2. My contribution at this hearing is not about the crimes of dictatorship or the details of Iraqi suffering. For both well researched data is available. The objective of my participation is to make two detailed observations about externally-driven Iraq politics during the period 1990-2014.
3. Today’s tragic Iraq reality can only be understood if the additive impact of the years before and the years following the US/UK Governments’ illegal invasion and occupation is fully taken into account. Read the rest of this entry »
By Hans von Sponeck
Iraq’s recent history includes two far reaching events, on the 2 August 1990 Iraq’s invasion into Kuwait and on 19 March 2003 the US/UK invasion into Iraq. Whether political leaders will draw lessons from these events will be, at best, questionable. Iraqis continue to be wronged. Danger to life and turmoil remain a cruel part of Iraq’s reality in early 2013. The collective suffering of a nation is visibly all pervasive. It can not be hidden.
The Iraqi puzzle of life confirms an endless number of tragedies
Ethnic tension and sectarianism have become a major element in Iraqi politics since the US/UK invasion of 2003, a polarization of inter-group relations Iraqis had not known before. This explains much of the existing hideous crime including murder, kidnapping, property destruction and, most noteworthy, the deteriorating relationships between Baghdad and the three northern Kurdish governorates.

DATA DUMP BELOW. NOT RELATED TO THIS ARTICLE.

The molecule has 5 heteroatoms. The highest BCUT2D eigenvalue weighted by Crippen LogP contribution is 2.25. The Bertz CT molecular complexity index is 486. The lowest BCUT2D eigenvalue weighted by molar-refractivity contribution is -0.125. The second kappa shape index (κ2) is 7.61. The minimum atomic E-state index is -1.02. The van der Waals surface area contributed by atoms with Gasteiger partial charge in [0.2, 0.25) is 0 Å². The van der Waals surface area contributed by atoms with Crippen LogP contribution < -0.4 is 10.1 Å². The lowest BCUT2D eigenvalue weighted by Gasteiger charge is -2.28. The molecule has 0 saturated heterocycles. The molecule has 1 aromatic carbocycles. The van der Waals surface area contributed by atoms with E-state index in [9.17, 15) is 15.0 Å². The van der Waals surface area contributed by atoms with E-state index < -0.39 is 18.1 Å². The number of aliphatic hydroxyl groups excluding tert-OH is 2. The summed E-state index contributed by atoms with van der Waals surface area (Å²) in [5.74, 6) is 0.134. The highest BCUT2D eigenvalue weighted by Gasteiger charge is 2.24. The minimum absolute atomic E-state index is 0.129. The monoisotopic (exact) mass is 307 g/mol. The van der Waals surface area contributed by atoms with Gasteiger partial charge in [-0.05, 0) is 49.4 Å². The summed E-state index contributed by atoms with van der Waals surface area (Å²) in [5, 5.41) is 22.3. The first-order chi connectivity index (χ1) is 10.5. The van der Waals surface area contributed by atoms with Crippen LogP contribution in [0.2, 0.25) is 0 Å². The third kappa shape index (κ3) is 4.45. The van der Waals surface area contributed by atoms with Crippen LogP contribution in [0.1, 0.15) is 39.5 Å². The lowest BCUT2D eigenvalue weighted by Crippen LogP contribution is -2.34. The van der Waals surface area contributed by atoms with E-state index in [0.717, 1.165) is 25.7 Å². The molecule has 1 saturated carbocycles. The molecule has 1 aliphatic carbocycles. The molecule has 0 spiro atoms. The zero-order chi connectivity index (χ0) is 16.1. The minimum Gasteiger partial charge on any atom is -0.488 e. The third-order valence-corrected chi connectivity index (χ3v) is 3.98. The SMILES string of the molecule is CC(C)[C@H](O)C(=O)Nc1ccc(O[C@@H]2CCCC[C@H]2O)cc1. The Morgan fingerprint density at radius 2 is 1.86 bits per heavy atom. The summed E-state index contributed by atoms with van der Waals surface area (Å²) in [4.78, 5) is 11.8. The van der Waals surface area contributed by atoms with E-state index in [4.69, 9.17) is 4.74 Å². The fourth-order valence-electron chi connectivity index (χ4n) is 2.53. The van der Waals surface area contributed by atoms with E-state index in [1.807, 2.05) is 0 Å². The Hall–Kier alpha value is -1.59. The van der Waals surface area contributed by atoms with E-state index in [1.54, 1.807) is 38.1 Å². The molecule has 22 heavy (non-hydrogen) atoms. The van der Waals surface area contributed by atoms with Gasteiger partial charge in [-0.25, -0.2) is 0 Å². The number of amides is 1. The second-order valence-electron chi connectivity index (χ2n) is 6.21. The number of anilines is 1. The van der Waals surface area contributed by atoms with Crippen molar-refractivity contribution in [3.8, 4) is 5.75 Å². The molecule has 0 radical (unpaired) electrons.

Since the years of war, sanctions and occupation, Iraq’s once state-of-the-art medical system has all but collapsed. Malnutrition and diseases, almost forgotten in Iraq, such as respiratory infections; measles; typhoid fever and tuberculosis have re-emerged on a large scale. The planned destruction of water and sanitation facilities, especially in the 1991 war, and recurrent drug shortages, throughout the period of sanctions and after the 2003 invasion, promoted significantly ill-being, morbidity and mortality in the country (WHO). Read the rest of this entry »
2013 is the year that accountability and Justice for Iraq should be high on the agenda of the International Human Rights Community. Hans C. von Sponeck, member of the BRussells Tribunal, who resigned as Humanitarian Coordinator for Iraq in 2000, wrote a moving apology letter to the Iraqi people in June 2003. We republish this letter again today.
By Hans von Sponeck
What we have done to you in the name of freedom and democracy has no parallel in history. We have trampled the truth concerning your suffering, we endeavoured to solicit allies through bribery and ruthlessly marginalized those who objected to our imperial intentions. Brute force became the substitute for the promise of 1945 “to save future generations from the scourge of war”. It was you who paid the price.
Will you ever forgive us?
The torture of dictatorship was terrible for you; we added the sword of sanctions. The curse of double punishment for something you had not done was the verdict against you. Two million of you died during those years, perhaps more. The figure does not really matter. None should have died because of us; everyone had the right to live, as we do, in peace. Let us not forget the many who are still alive may never live again, maimed and traumatized forever, reduced to empty human shells. We never really wanted to share with you the dream of freedom and democracy. All we were willing to pass on to you was naked hypocrisy. Read the rest of this entry »